For the first time in the history of the GDC, a special national conference was convened by the profession to discuss the performance of the GDC and take action against its heavy-handed approach to regulation.
Over 200 dentists and dental professionals from all over the country attended the special event at the Cavendish Conference Centre in London to ensure their voice was heard and to register their discontent at the actions of the GDC.
The motion, that said: ‘This conference believes the GDC has failed in its role as the regulator for dentistry in its current model and demands a reformation of the GDC that will protect patients and re-establish the support of the dental profession‘, was passed unanimously.
Ian Gordon, spokesperson for the alliance of local dental committees fighting to improve regulation in the industry, said at the conference: ‘Dentists from Berwick to Bournemouth have come together to defend themselves from a regulator that no longer has the confidence of their profession.
‘Fundamental reform is clearly needed, starting with a return to mutual trust and away from a culture of fear.
‘Proportional regulation led by a regulator who understands the profession is a pre requisite to progress.
‘The GDC simply has to reform and return to working with the profession and not against it.
‘Ultimately that will be the best outcome for patients.’
The rebelling dentist community believes that the GDC has failed the very profession it regulates, as well as dental patients.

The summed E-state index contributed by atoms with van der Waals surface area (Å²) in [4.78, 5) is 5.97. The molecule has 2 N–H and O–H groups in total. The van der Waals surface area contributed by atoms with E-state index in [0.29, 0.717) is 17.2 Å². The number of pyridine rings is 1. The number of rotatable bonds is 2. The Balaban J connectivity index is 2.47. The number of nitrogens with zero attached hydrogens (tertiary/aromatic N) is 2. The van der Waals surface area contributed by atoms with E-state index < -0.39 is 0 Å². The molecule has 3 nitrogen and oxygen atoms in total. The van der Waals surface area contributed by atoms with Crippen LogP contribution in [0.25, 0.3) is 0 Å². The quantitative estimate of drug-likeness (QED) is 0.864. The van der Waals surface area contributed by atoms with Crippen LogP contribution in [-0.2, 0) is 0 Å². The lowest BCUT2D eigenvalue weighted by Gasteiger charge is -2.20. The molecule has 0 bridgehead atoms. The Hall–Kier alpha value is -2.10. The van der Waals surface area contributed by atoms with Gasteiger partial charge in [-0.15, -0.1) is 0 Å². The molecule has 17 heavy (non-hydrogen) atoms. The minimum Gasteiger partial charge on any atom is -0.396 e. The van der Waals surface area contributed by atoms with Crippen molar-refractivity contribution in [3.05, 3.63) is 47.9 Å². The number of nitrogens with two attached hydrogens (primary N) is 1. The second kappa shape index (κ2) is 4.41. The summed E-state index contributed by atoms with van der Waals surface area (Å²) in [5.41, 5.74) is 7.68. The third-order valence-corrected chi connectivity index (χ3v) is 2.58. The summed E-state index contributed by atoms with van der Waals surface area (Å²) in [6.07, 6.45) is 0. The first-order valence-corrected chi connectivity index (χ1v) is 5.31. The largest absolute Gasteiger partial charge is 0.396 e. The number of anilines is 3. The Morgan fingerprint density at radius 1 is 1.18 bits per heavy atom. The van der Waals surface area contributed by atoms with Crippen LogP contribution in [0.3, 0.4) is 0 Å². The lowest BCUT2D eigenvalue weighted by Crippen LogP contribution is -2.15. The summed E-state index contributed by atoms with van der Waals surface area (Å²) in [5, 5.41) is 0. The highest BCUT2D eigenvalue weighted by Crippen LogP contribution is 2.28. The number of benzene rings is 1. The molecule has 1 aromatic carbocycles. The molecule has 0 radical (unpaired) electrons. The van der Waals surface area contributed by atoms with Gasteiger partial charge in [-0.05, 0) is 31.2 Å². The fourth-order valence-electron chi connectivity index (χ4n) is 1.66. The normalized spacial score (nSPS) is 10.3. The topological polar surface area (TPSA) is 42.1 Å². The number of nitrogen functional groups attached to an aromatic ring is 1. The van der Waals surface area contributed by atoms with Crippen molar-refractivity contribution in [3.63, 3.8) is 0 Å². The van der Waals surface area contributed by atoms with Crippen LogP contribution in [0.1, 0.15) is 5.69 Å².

Among the changes that have been made by the GDC in the last year, a recent announcement of a 55% increase in its annual registration fees for dentists, from approximately £576pa to £890pa, was opposed by 98% of dentists in England and Wales, who fear that the considerable fee increase may lead to reduced access to NHS dental services for patients.
The GDC has responded to the conference by saying: ‘It is disappointing that the LDCs have chosen to go down this route and it is of extreme concern to the GDC that they are construing this ARF increase as potentially having an impact on patient access to dental services.
‘This unfounded and inflammatory stance will do nothing but worry patients unnecessarily.
‘The GDC is anxious to engage constructively with the dental profession to understand more about the causes of complaints and to do what can be done to stop them arising in the first place.’